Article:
Required Major Courses: At least 33 credits in Political Science, including:
(A) POSC 2201, 2401 and 2601;
(B) Two upper division courses from Group II;
(C) Either POSC 4601 or 4611;
(D) One of POSC 4621, 4631, and 4661;
(E) One of POSC 4201, 4211, 4216, and 4376;
(F) One of POSC 4641, 4701, 4711, 4721, 4731, and 4741;
(G) Any two additional POSC courses (can include 2801).

NOTE: At least two of the upper division courses must be designated as "writing development" courses.

Recommended Cognate Courses: Six credits, either from a third year of foreign language or from ECON 2003 and 2004. Students in this track should also take elective courses in the histories and literatures of the foreign countries and cultures that interest them most.

 

Option 4: Political Economy and Public Policy

This option is designed for students who wish to combine liberal education in politics with specialty courses that intersect with political economy, philosophy, and political regulation of business. The required curriculum aims to assure liberal breadth, along with knowledge and understanding of the institutions, processes, and historical context of advanced capitalist democracies. Many students choosing this concentration will double-major in economics or management. Many will choose to go on to business school, a public policy masters program, or other graduate work. Others will work in the private sector or for a government agency.

Required Major Courses: Thirty-three semester hours in Political Science, including:
(A) Three of POSC 2201, 2401, 2601, and 2801;
(B) Three of POSC 4321, 4411, 4621, 4861;
(C) Three of POSC 4216, 4341, 4406, 4641, and 4661;
(D) Any two additional POSC courses*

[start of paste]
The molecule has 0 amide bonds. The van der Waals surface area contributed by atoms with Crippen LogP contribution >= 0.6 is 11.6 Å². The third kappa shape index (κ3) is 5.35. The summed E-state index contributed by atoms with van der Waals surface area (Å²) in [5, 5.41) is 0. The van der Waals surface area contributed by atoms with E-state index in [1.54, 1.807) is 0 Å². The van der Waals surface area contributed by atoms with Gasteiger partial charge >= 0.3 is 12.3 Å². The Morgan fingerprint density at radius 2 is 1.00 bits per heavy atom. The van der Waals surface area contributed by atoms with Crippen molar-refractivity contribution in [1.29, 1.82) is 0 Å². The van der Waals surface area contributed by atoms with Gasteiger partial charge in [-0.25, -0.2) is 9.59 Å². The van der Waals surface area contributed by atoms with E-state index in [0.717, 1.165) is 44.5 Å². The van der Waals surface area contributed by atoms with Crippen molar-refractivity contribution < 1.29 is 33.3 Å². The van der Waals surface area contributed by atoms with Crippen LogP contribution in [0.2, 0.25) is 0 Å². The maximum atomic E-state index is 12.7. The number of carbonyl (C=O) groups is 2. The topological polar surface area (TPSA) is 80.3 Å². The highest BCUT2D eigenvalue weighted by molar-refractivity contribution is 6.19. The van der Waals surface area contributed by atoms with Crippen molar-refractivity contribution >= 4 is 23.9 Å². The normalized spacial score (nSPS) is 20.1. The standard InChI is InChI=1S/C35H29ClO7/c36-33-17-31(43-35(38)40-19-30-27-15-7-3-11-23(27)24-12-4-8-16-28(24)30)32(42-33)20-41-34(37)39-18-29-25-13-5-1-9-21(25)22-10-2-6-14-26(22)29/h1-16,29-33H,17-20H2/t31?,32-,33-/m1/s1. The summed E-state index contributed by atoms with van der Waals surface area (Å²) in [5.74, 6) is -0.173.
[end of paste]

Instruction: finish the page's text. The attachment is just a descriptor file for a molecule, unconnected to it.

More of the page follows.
Required Cognate Courses:
(A) ECON 2003
(B) ECON 2004

NOTE: At least two of the upper division courses must be designated as "writing development" courses.

*One of these courses may be the intro course not taken to fulfill (A) above.

 

Option 5: American Politics

This option is designed for students who are interested in American political institutions, their historical development, and how they shape major political outcomes in the United States. The required curriculum assures breadth across different areas of political science, while allowing for significant concentration on the study of American politics. Students who choose this option will often pursue work in state or federal government or in business, service, or advocacy organizations which interact with the American federal government.

Required Major Courses: Thirty-three semester hours in Political Science, including:
(A) POSC 2201 and two of POSC 2401, 2601, and 2801;
(B) Three of POSC 4201, 4211, 4213, 4216, and 4241;
(C) Three of POSC 4212, 4221, 4231, 4251, 4291, 4321, 4376, and 4406;
(D) Any two upper-level POSC courses not used to fulfill requirements above

NOTE: At least two of the upper division courses must be designated as "writing development" courses.

 

Return to Undergraduate home.


Department of Political Science

Marquette University
Wehr Physics Building, Room 468
PO Box 1881
Milwaukee, WI 53201-1881
(414) 288-6842 (phone)
Visit the contact page for more information